Plumbers, pipefitters, and steamfitters cover a wide variety of work. If you specialize in pipefitting, you’ll be installing process piping for factories, refrigeration lines, and other systems. Pursue a career as a plumber, though, and you’ll install drainage, water, and gas systems in everything between single-family homes and high-rise offices.
No matter what you get into, you’ll get paid well to do it. Plumbers, pipefitters, and steamfitters make an average $30.46 per hour – right up there with the electricians. That comes out to about $63,350 annually. The top 10 percent in this field earn upwards of $99,920 annually. So, six-figures isn’t out of reach.
One thing to note: If you gravitate towards plumbing, you’ll open a window into heating too. Many plumbers (especially in the north of the country) work on boilers that use hot water to heat their homes. Develop proficiency with those systems, and you can make some really good money.
Growing at a rate of 6 percent over the current decade, the ironworking trade presents a physically demanding environment. If you don’t have a fear of heights, this is the gig for you: you’ll be working hundreds of feet in the air, depending on where you take the career.
It’s a fiscally rewarding one too: Ironworkers earn an average $29.46 per hour, or $61,270 per year. Many start out at around $17.00 per hour, but the top 10 percent make over $98,000 annually.
Ironworkers primarily work in construction, erecting skyscrapers, bridges, and other infrastructure. They’re the framers of the commercial world: using metal instead of wood to construct buildings. Welding, shearing, and bolting are common actions, so you’ll have quite a bit of equipment at your disposal.
Sheet Metal Workers
Sheet metal work could involve a number of things. On one hand, you could be assembling and hanging duct work for commercial HVAC systems. “Hanging trashcans” as some in the space would say. On the other hand, you could venture into fabrication, building sheet metal parts for automotive, medical, and power generation applications.
With these opportunities comes a comfortable pay rate. On average, sheet metal workers earn $28.25 per hour, or $58,760 per year. The top 10 percent earn at least $95,010 annually. So, the most experience sheet metal workers can clear six figures.
The type of sheet metal work you pursue depends on your proclivities. If you like being in a shop, using automated machinery to mold, cut, and bend sheet metal, fabrication will be more to your liking. If construction seems more fun to you, creating ducts for HVAC systems would be the better choice.
Carpentry can be meticulous, rewarding work. Both finish carpentry and framing demand attention to detail and an appreciation for structural integrity. Get into custom cabinetmaking, and you’ll be raking in some serious dough.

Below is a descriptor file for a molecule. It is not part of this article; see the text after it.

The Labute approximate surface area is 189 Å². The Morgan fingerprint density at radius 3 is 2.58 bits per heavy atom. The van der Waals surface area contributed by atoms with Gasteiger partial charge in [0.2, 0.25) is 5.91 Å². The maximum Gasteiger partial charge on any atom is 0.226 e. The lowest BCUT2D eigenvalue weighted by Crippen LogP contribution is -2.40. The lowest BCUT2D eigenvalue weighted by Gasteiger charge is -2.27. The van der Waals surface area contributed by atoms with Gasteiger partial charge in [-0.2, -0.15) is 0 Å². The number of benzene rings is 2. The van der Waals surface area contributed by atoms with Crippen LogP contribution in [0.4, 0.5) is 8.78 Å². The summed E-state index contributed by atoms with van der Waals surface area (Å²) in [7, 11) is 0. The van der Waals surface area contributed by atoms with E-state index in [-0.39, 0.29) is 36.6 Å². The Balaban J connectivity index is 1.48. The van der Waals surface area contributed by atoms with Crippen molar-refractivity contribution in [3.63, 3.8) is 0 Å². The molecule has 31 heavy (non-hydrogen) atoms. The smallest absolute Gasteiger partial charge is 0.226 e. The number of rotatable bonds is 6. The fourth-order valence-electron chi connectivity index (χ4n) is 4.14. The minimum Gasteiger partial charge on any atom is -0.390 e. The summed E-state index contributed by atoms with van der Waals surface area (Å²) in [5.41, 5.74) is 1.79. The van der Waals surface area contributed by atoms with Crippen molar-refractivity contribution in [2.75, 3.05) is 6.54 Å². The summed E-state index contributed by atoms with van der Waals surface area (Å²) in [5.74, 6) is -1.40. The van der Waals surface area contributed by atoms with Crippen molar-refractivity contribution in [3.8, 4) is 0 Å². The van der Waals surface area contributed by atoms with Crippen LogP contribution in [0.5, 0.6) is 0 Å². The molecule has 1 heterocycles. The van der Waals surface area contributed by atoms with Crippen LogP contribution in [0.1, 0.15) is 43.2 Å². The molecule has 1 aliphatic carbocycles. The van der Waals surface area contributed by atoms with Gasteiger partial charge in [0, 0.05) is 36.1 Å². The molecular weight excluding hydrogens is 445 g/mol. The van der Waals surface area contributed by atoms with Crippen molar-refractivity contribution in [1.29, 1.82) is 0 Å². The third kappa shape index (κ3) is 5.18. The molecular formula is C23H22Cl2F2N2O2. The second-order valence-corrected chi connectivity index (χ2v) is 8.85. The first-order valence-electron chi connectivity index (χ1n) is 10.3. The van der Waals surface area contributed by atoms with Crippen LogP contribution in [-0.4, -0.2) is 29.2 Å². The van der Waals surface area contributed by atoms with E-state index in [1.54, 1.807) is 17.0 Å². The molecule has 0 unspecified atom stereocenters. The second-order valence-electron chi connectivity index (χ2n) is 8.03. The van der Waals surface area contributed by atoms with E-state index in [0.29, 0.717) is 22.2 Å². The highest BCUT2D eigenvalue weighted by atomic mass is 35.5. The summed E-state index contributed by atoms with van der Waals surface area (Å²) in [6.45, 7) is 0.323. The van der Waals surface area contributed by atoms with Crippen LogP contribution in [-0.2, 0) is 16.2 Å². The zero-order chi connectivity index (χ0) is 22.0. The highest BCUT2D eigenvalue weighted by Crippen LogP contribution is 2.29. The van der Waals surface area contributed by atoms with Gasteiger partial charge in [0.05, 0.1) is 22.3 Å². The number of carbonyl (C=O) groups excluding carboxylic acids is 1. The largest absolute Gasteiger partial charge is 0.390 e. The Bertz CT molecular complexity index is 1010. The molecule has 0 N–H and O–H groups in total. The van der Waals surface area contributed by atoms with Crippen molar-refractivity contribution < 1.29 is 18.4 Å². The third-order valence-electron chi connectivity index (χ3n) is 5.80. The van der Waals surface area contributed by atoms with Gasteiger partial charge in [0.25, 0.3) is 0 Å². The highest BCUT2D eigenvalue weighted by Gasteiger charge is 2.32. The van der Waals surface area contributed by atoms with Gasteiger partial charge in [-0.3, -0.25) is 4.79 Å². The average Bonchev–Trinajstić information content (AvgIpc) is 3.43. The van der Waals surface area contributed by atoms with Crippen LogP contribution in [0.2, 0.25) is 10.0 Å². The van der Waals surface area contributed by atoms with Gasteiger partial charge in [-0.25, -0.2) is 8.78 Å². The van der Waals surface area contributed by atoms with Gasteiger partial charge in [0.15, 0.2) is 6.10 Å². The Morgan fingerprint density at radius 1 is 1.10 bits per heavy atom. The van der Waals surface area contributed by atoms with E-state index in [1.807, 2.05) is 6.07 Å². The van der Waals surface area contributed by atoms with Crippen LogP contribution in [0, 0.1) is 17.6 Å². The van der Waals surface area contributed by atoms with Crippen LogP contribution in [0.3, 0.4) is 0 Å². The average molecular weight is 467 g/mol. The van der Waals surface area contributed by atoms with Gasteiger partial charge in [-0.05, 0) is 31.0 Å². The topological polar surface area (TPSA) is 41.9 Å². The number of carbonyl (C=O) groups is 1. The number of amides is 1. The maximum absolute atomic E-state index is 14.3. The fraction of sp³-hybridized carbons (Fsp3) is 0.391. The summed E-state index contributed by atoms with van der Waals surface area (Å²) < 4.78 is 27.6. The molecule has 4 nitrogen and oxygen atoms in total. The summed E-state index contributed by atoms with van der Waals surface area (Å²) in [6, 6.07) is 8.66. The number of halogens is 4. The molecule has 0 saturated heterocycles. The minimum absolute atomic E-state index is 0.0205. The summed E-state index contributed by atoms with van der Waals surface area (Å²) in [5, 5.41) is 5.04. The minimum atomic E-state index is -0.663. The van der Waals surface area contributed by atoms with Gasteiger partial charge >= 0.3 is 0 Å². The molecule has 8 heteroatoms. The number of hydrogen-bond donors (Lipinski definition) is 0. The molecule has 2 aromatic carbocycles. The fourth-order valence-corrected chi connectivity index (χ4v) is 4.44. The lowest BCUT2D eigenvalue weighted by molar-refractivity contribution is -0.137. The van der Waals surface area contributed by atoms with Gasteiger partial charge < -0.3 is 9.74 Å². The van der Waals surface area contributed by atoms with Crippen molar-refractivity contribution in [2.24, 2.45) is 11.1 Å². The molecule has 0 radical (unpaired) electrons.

Approximately 942,000 carpenters work across the country, making it one of the largest trades on our list. Encompassing framers to finishers, carpenters earn an average $26.53 per hour, or $55,190 annually. Those who start out just make over $15.00 per hour, while the top 10 percent bring in at least $80,940 per year.
One thing to note is that many states don’t have licensing requirements for carpenters, so competition can be stiff. Still, if you’re fast at framing, or can make a kitchen come to life with finish, there’s no reason why you can’t make a good living.
While ironworkers primarily work in construction, welders operate in multiple capacities. The BLS found that 64 percent work in the manufacturing sector, while others work as contractors or repairmen. They don’t focus so much on building skyscrapers: that’s the realm of the ironworker.
One week, you may weld hundreds of feet of steel pipe carrying natural gas. The next week, you could be repairing the bed of a dump truck for a construction company. It all depends on what kind of work you want to get into. It could be as varied as you like.
The growth prospects for welders look good as well. The Bureau of Labor Statistics projects an 8 percent rise in welding jobs in the current decade – on pace with all other occupations.
What could you expect to make? Welding, soldering, and brazing workers earn an average $23.04 per hour, bringing in $47,910 per year. The top 10 percent reported earning $63,170 or better.
Automotive Service Technicians and Mechanics
Vehicles aren’t going anywhere. So becoming an automotive mechanic is a smart move if you’re looking for work that will never go away. The technology may change, but your knowledge will expand with those changes.